1 The whole community broke into loud cries, and the people wept that night.
va-ti-SA kol HA-ay-DAH va-yi-t’-NU et ko-LAM va-yiv-KU ha-AM ba-LAI-lah ha-HU
א וַתִּשָּׂא כָּל־הָעֵדָה וַיִּתְּנוּ אֶת־קוֹלָם וַיִּבְכּוּ הָעָם בַּלַּיְלָה הַהוּא׃
14:1 And the people wept that night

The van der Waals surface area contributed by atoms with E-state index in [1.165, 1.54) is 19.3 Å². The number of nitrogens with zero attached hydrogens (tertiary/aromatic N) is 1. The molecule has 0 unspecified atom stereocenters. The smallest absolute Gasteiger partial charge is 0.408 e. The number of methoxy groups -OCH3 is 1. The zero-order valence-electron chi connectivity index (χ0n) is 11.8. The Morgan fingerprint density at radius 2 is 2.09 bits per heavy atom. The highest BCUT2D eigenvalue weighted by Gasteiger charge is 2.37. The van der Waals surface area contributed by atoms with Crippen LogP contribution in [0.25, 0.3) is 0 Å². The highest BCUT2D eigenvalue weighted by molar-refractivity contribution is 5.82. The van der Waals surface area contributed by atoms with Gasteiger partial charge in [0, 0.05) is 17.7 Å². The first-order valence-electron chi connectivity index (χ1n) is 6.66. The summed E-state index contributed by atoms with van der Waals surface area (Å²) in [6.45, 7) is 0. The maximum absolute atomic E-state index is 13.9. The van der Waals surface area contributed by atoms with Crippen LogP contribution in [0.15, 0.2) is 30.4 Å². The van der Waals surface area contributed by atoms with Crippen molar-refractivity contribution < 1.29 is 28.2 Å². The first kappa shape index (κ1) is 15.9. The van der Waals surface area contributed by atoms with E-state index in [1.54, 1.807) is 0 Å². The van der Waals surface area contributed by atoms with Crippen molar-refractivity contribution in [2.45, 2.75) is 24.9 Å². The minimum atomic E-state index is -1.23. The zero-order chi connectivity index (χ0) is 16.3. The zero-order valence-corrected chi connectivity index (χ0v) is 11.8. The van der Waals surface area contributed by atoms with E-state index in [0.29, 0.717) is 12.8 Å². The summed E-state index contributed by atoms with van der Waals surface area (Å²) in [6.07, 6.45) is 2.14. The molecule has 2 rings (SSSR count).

The Sages explain that Hashem intentionally selected the ninth day of the month of Av as the day upon which both the first and second Temples would be destroyed. According to Jewish tradition, this is because it was on this day that the twelve spies returned from their mission to scout out Eretz Yisrael. As reported in the coming verses, following their pessimistic and libelous report, the people cried out to God in fear: “If only we had died in the land of Egypt… or if only we might die in this wilderness! Why is Hashem taking us to that land to fall by the sword? Our wives and children will be carried off! It would be better for us to go back to Egypt!” (Numbers 14:2-3). The Talmud (Taanit 29a) records that Hashem reprimanded the people for their lack of faith and said: “As you cried on the ninth of Av for no reason, this day will become a day of crying for all future generations.” The events surrounding the destruction of the Beit Hamikdash are linked back to the biblical account of the twelve spies, to illustrate that all of Jewish history is inexorably interwoven, and is the unfolding of Hashem’s plan. We must never forget that one of the keys to the rebuilding of the Beit Hamikdash and the heralding in of the Messianic Era is our unquestioning trust in God, and appreciation of Eretz Yisrael.